It's Not About SEO - It's About PR

Tom Foremski has an interesting post today - Foremski has always had good ideas, as one of the key people in the Financial Times office - but he wonders why PR is growing, while the media universe keeps shrinking. There was even a recent San Francisco Business Times article on the growing of PR firms in the Bay Area.

Steve Rubel picks up the post by Tom Forensky (sic), and makes it about SEO PR - search engine optimization public relations. That's all good and fine, but it does not help tell a story, but rather is about cooking the results in Google and other search engines, such as the blog ones like Blogpulse, PubSub and Technorati. It's a great way to make yourself into a top tier blogger, but hand someone enough rope ...

But, it's not about SEO, it's never been about SEO, and it shouldn't be about SEO. The reason PR is growing is because it is about the expanding media universe and how to reach that universe in a smart, strategic way, while at the same time reaching the older, more established yet shrinking media universe. It's two sides of the same coin, where PR is best suited to do the work.

But, does that mean launching a blog? No, not necessarily. For Vespa, instead of blogging, a MySpace community would have made just as much sense, if not more - a social network for a social activity. When I think Vespa, I don't think "let's sit behind a computer and blog" but rather "let's find others that also love to ride Vespas and meet up and take pictures and then post them to a something similar, like, oh, a social network."

It means being smarter, thinking smarter, doing smarter PR that takes into account all various outposts, from MySpace to Blogs to audio and video Podcasts (I prefer Audioblog because Eric Rice rocks) to newspapers to radio to television. It's covering the whole media universe from the shrinking to the expanding.

PR is growing because companies realize they need us, and need us to maneuver the new landscape. It is time for PR to shine, to own that 100 percent and not let advertising or marketing pervert blogs.

As an aside, every interview I did for the PR Face2Face series, I would go off the record, and would talk about the dot-com boom and bust. I would ask if PR as a whole learned anything - and the answer was always no, we had not learned anything. The boom in PR firms in the Bay speaks to that, I believe.
  1. Tom Foremenskisky is clueless. And Steve only addresses part of the point in his post.

    Saying that because there are fewer mainstream media outlets there should be fewer PR people is like saying that because we have the same number of Senators in Washington as 100 years ago, we should have the same number of lobbyists. THAT obviously isn't the case.

    Tom's piece fails to recognize that PR, relative to advertising, has gained a higher profile in recent years -- and that this standing continues to grow.

  2. Jeremy,
    I agree with you that the PR business should be able to grow with our expanding media universe.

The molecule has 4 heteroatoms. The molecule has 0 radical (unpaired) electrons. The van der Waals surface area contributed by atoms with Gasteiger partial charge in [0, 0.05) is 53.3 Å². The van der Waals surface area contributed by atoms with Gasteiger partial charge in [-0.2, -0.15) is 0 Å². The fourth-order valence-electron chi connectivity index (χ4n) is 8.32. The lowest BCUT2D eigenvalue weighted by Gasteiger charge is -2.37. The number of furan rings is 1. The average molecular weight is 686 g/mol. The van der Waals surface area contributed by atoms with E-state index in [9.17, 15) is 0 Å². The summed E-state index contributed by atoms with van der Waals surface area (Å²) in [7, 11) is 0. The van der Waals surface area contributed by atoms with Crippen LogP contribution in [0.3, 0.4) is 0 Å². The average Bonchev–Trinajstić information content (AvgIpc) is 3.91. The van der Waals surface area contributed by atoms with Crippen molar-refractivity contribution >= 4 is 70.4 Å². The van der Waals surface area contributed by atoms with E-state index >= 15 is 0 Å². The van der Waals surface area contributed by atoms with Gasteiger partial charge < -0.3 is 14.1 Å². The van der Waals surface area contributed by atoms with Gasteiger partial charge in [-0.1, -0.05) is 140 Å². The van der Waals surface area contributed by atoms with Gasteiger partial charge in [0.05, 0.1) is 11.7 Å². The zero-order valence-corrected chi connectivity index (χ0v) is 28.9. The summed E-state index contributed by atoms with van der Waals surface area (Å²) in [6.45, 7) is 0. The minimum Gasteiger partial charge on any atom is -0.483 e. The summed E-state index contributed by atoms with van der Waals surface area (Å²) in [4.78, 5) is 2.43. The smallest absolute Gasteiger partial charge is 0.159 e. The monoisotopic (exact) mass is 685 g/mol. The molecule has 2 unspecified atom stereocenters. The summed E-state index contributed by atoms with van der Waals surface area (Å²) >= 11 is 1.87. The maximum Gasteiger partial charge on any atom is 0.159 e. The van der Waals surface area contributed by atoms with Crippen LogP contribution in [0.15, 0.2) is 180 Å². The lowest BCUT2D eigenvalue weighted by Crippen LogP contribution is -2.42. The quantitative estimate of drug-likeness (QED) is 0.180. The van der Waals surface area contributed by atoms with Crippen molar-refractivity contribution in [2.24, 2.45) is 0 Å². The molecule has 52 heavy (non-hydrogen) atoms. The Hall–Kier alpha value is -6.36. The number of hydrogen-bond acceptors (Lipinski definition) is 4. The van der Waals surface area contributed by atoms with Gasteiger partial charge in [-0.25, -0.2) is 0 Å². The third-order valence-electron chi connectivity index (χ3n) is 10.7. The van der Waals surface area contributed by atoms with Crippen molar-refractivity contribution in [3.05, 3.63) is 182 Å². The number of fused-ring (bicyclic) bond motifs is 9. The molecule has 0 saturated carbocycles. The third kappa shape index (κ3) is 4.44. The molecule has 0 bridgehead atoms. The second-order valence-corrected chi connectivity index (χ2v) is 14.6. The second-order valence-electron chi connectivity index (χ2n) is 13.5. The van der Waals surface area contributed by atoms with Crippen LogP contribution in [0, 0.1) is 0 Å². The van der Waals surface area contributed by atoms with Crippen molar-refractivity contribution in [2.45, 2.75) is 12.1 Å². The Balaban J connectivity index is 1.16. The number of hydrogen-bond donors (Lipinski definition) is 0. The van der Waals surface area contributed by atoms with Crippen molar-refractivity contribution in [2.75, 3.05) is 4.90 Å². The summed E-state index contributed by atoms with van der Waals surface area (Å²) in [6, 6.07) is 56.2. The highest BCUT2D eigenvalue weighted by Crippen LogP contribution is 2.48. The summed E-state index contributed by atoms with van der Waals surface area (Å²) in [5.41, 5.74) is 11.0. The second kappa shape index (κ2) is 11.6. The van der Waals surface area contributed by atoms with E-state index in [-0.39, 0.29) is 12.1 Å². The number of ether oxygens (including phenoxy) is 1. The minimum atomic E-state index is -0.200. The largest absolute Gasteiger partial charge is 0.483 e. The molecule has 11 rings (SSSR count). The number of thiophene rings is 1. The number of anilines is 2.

Of course Tom is right when he predicts that companies will start to realize traditional press strategies are no longer so profitable. But these same companies may need some serious hand-holding while they explore the alternatives.
    And those agencies which have successfully added social media tools to their big box of PR tricks are very well-placed to that job.
    Also: SEO is not the answer, no, but it doesn't do any harm to point out that the astute use of social media can enhance your online reputation. PR should claim (define even) search engine reputation management as its own.

  3. Tom either has a fundamental disbelief that PR works (a pretty arrogant - but common - assertion for a reporter) or he is just completely ignorant of the industry.

    Being mentioned in the Times or Journal is worth a lot more than an ego boost, as anyone with a clue about the PR industry or journalism can attest to.

    He also equates advertising demand to PR demand, another ill-informed connection. And companies moving ad dollars from print pages to the 'net and search engines may make publications smaller, but it doesn't mean that ad money is coming from PR budgets, as he suggests.

    Anyway, if PR is so worthless, why does he rely on them for information and story pitches? Is he just stirring up the hornet's nest?

  4. I was thinking about this very question when I was reading your earlier post about the military PR firm to bloggers.

    AS you noted on the VESPA example, you have a better chance and moving your message if you identify your target audience. Niche marketing is inexpensive and provides "word of mouth" avenues that, in the electronic world, eventually spill over into SEO by the simple power of a created network.

    In regards to the military PR, there is a community of people, several thousand strong, that link to and repeat milblogger stories. While it may give some added attention to stories to have them "exclusive", the military through Centcom and other media centers, already has access to these bloggers because many already read them or keep up with the military news.

    So, who is really the target audience?

  5. I think there is a relationship, but perhaps SEO is not the right word. You are correct, PR is about content and relationships. However, content and relationships can lead to good natural search engine positioning. It's sometimes a side benefit. Kinda like a karma thing :-)